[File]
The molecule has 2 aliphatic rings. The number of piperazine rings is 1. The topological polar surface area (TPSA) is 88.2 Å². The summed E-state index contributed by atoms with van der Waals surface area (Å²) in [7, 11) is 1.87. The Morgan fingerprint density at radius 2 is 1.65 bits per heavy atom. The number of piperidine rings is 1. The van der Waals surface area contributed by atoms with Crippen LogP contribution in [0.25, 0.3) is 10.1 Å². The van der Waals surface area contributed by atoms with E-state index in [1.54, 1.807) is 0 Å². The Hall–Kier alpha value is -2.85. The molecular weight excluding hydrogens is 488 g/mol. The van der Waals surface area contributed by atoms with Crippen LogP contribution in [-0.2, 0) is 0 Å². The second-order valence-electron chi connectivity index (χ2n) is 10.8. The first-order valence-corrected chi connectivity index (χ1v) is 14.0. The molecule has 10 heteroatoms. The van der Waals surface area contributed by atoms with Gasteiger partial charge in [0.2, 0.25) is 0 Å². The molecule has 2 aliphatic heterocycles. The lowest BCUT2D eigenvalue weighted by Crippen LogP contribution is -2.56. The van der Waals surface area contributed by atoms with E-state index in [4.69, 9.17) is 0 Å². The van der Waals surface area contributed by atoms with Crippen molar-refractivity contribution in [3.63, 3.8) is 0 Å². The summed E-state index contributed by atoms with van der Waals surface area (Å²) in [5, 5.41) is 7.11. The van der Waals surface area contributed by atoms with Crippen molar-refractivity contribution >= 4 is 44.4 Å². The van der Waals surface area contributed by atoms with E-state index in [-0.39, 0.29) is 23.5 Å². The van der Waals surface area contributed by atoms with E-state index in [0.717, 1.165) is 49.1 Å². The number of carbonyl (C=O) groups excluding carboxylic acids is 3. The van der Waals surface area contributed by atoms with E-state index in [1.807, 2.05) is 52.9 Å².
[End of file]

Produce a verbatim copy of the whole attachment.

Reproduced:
The molecule has 2 aliphatic rings. The number of piperazine rings is 1. The topological polar surface area (TPSA) is 88.2 Å². The summed E-state index contributed by atoms with van der Waals surface area (Å²) in [7, 11) is 1.87. The Morgan fingerprint density at radius 2 is 1.65 bits per heavy atom. The number of piperidine rings is 1. The van der Waals surface area contributed by atoms with Crippen LogP contribution in [0.25, 0.3) is 10.1 Å². The van der Waals surface area contributed by atoms with E-state index in [1.54, 1.807) is 0 Å². The Hall–Kier alpha value is -2.85. The molecular weight excluding hydrogens is 488 g/mol. The van der Waals surface area contributed by atoms with Crippen LogP contribution in [-0.2, 0) is 0 Å². The second-order valence-electron chi connectivity index (χ2n) is 10.8. The first-order valence-corrected chi connectivity index (χ1v) is 14.0. The molecule has 10 heteroatoms. The van der Waals surface area contributed by atoms with Gasteiger partial charge in [0.2, 0.25) is 0 Å². The molecule has 2 aliphatic heterocycles. The lowest BCUT2D eigenvalue weighted by Crippen LogP contribution is -2.56. The van der Waals surface area contributed by atoms with E-state index in [4.69, 9.17) is 0 Å². The van der Waals surface area contributed by atoms with Crippen molar-refractivity contribution in [3.63, 3.8) is 0 Å². The summed E-state index contributed by atoms with van der Waals surface area (Å²) in [5, 5.41) is 7.11. The van der Waals surface area contributed by atoms with Crippen molar-refractivity contribution >= 4 is 44.4 Å². The van der Waals surface area contributed by atoms with E-state index in [-0.39, 0.29) is 23.5 Å². The van der Waals surface area contributed by atoms with E-state index in [0.717, 1.165) is 49.1 Å². The number of carbonyl (C=O) groups excluding carboxylic acids is 3. The van der Waals surface area contributed by atoms with E-state index in [1.807, 2.05) is 52.9 Å².